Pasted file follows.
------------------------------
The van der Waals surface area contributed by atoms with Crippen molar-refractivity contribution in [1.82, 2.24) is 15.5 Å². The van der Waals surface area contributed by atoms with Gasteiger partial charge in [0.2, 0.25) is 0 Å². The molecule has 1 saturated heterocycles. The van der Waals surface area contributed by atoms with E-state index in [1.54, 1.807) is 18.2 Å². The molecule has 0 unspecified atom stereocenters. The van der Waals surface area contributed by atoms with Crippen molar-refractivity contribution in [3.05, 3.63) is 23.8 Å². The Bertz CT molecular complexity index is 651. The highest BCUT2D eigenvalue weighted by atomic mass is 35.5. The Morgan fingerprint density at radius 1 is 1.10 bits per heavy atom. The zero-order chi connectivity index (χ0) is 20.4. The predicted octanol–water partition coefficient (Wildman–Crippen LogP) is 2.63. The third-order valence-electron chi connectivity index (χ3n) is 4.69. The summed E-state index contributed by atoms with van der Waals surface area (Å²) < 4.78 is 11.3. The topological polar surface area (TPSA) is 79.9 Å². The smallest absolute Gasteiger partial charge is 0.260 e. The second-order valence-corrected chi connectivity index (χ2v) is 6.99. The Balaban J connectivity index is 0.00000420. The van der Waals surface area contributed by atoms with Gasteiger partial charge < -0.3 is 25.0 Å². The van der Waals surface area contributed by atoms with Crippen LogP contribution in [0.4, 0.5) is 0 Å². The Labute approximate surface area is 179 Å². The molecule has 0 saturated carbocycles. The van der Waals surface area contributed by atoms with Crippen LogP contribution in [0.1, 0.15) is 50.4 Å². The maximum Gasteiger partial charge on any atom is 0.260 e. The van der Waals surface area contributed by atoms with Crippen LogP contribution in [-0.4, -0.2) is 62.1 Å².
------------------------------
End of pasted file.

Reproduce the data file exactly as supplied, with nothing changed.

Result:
The van der Waals surface area contributed by atoms with Crippen molar-refractivity contribution in [1.82, 2.24) is 15.5 Å². The van der Waals surface area contributed by atoms with Gasteiger partial charge in [0.2, 0.25) is 0 Å². The molecule has 1 saturated heterocycles. The van der Waals surface area contributed by atoms with E-state index in [1.54, 1.807) is 18.2 Å². The molecule has 0 unspecified atom stereocenters. The van der Waals surface area contributed by atoms with Crippen molar-refractivity contribution in [3.05, 3.63) is 23.8 Å². The Bertz CT molecular complexity index is 651. The highest BCUT2D eigenvalue weighted by atomic mass is 35.5. The Morgan fingerprint density at radius 1 is 1.10 bits per heavy atom. The zero-order chi connectivity index (χ0) is 20.4. The predicted octanol–water partition coefficient (Wildman–Crippen LogP) is 2.63. The third-order valence-electron chi connectivity index (χ3n) is 4.69. The summed E-state index contributed by atoms with van der Waals surface area (Å²) < 4.78 is 11.3. The topological polar surface area (TPSA) is 79.9 Å². The smallest absolute Gasteiger partial charge is 0.260 e. The second-order valence-corrected chi connectivity index (χ2v) is 6.99. The Balaban J connectivity index is 0.00000420. The van der Waals surface area contributed by atoms with Gasteiger partial charge < -0.3 is 25.0 Å². The van der Waals surface area contributed by atoms with Crippen LogP contribution in [0.4, 0.5) is 0 Å². The Labute approximate surface area is 179 Å². The molecule has 0 saturated carbocycles. The van der Waals surface area contributed by atoms with Crippen LogP contribution in [0.1, 0.15) is 50.4 Å². The maximum Gasteiger partial charge on any atom is 0.260 e. The van der Waals surface area contributed by atoms with Crippen LogP contribution in [-0.4, -0.2) is 62.1 Å².